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Anna, King Arthur's Sister, Geoffrey of Monmouth Text

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About Anna, King Arthur's Sister, Geoffrey of Monmouth Text

Geoffrey of Monmouth's Historia Regum Brittanniae, "history of the kings of Britain," contains one of the most comprehensive versions of the Arthurian legend; though it is no longer considered valuable as a history, it is still an extremely valuable piece of medieval literature. It is easily found in translation; an ebook can be found at For the Latin, an ebook is available at

______________ The following information refers to Anna as an amalgamation, not specifically Geoffrey of Monmouth's version:

"Anna is a confusing character of many names. She is first mentioned by Geoffrey of Monmouth, in his History of the Kings of Britain (1136), as a full-sister of the future King Arthur, and daughter of Uther Pendragon and Queen Ygerna.

"From the start, Anna is said to have been given in marriage to King Lot of Lodonesia (Gododdin), by whom she became the mother of Gwalchmai (Gawain) and Medrod (Mordred). The late 13th century De Ortu Waluuanii says that the two fell in love whilst Lot was held hostage at Uther's Court. They had a wild love-affair and Anna fell pregnant, giving birth to the illegitimate Gawain, but sending him away (with tokens of his lineage) in order to avoid any scandal.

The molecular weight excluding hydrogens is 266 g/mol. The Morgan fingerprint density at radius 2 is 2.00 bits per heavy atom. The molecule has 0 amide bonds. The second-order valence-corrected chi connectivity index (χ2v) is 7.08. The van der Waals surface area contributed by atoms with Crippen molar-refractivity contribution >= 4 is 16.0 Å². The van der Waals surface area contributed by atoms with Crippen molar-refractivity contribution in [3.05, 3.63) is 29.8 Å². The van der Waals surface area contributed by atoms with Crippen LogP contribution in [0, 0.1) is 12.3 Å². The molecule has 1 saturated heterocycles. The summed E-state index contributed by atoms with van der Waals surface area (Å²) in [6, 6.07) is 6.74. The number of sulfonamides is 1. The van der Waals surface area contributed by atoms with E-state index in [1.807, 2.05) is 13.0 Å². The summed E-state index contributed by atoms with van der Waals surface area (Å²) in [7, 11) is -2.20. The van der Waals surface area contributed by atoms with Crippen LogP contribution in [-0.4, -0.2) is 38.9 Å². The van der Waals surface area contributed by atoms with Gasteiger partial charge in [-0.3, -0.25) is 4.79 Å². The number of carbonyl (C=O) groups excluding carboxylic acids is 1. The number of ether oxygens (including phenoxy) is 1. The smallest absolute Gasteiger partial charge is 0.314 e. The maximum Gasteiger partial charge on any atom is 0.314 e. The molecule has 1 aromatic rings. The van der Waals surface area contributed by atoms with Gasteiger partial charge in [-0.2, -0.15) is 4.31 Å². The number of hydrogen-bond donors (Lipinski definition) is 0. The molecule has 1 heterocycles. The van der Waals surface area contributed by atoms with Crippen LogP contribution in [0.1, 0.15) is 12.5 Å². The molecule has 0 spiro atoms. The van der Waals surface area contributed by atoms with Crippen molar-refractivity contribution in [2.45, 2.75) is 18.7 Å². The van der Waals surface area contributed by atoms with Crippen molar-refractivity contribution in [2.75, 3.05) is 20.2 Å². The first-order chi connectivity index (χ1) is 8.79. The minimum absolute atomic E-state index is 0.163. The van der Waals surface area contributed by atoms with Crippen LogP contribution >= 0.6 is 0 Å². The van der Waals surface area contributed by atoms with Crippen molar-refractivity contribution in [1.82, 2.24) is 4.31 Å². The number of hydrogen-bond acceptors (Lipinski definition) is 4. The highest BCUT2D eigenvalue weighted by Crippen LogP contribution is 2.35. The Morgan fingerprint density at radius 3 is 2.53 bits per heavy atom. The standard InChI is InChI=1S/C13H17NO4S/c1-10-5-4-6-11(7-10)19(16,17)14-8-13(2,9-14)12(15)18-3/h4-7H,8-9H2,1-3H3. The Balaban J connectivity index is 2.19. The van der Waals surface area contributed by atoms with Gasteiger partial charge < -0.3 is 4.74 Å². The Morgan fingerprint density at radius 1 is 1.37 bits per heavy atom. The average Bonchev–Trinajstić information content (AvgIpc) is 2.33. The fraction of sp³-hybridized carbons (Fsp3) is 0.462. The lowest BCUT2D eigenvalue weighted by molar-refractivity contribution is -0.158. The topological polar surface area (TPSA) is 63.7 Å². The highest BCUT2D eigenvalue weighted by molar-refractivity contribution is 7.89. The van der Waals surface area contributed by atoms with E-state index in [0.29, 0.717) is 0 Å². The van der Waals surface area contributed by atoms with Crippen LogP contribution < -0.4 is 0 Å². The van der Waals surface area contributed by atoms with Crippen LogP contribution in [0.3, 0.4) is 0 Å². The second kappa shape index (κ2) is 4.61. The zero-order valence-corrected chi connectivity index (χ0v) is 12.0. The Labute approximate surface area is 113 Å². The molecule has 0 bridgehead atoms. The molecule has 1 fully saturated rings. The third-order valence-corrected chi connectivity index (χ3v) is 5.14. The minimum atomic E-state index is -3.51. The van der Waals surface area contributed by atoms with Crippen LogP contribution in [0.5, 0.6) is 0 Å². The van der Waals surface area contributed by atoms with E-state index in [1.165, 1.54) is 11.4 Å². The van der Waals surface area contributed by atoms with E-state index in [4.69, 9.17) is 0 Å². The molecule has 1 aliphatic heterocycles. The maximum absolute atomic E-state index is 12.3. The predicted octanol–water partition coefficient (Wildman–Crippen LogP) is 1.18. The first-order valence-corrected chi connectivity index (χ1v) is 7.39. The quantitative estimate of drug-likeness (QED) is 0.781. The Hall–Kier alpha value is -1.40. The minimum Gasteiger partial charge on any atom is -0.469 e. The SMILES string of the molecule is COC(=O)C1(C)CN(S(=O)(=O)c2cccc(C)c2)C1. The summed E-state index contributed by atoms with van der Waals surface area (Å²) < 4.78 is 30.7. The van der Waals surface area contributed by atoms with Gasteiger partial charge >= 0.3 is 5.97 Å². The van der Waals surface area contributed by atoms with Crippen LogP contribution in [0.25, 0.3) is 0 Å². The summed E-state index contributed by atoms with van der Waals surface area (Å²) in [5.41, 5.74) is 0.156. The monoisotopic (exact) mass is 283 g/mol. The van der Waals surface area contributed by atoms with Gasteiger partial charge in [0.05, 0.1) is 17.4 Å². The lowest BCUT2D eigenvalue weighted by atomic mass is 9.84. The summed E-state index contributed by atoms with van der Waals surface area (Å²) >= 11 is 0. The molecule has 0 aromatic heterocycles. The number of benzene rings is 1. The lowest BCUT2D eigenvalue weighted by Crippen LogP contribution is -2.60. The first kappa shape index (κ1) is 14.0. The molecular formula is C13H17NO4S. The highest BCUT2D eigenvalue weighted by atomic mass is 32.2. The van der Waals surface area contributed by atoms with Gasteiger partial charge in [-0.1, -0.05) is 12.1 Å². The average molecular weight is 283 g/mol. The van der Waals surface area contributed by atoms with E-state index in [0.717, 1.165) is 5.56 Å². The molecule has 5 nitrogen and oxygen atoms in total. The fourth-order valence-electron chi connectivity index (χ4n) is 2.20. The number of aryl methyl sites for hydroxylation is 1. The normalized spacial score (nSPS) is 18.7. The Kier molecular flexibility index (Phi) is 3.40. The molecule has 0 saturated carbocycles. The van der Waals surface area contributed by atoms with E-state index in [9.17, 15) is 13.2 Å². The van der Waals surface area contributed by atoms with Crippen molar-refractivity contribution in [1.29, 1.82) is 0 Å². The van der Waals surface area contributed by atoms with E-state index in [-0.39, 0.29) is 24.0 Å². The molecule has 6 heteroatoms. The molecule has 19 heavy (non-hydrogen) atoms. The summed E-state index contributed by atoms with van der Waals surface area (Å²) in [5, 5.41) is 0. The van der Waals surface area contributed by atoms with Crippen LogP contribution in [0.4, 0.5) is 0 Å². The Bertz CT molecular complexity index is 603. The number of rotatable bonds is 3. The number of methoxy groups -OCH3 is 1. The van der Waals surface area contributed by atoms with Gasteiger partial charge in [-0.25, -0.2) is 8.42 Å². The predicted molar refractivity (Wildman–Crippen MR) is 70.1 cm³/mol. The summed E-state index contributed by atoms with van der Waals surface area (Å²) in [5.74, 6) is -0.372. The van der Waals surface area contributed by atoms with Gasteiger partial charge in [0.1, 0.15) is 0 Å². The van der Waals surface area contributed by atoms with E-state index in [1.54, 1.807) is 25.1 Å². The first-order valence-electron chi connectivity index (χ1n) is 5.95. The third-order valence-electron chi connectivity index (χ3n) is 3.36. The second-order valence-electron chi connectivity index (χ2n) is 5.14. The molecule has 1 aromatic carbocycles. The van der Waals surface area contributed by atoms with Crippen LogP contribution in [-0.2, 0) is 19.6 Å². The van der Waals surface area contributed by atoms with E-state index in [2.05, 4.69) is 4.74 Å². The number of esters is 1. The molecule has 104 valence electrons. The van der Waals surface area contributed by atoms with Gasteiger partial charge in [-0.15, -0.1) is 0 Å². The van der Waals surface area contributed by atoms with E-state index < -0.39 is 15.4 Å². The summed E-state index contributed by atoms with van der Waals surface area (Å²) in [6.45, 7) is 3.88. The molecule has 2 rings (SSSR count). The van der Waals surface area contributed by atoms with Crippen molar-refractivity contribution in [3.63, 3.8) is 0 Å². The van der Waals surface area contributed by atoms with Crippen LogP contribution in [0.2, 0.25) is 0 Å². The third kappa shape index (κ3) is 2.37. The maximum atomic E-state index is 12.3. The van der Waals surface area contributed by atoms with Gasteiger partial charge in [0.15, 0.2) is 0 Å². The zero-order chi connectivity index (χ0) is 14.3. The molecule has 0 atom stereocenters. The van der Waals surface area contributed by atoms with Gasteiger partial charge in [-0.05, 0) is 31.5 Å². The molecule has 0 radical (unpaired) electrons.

"Wolfram's Parzival (c.1205) calls this lady Sangive. Later, around 1225, the Vulgate Merlin names her as a daughter of Queen Ygerna by her first husband and, therefore, merely Arthur's half-sister. An English adaptation, called Arthour & Merlin, refers to her as Belisent; whilst Welsh tradition names Gwalchmai as a son of Gwyar. Following the Welsh version of the 'Birth of Arthur,' this name is sometimes taken to refer to his mother, but this is unlikely.

"Lot's wife and Gawain's mother is, moreover, better known by the name, Morgause, adopted by Sir Thomas Malory in his Le Morte D'Arthur (1469) for one of King Arthur's half-sisters. This form seems to have originated around 1200 in the first continuation of Chretien de Troyes' Perceval, where she is called Morcades. This is, in fact, a place-name, probably an epithet: Orcades being the Latin name for the Orkney Isles, one of the literary homes of King Lot and his wife. Thus, the lady was probably Anna Morgause: Anna of the Orkneys.

"It was Morgause who supposedly enjoyed an incestuous night of passion with her half-brother, Arthur, and thus begat their son, Mordred. She had been sent to the High-King's court at Caerleon in order to assess his intentions after her husband's rebellious defeat at the Battle of Bedegraine. Arthur had not previously met his sister and was completely ignorant of their relationship. The repulsiveness of such an act has led modern authors to merge Morgause with her 'evil' sister Morgan Le Fay in this respect.

"In her widowhood, Morgause entered into an affair with Lamorak, the son of her late husband's killer. She was discovered in bed with him by her own son, Gaheris (Gwalchafed), who instantly struck her down!

"References to Anna/Morgause as a wife of King Budic of Brittany (alias Emyr Llydaw) are due to confusion with her sister, Elaine."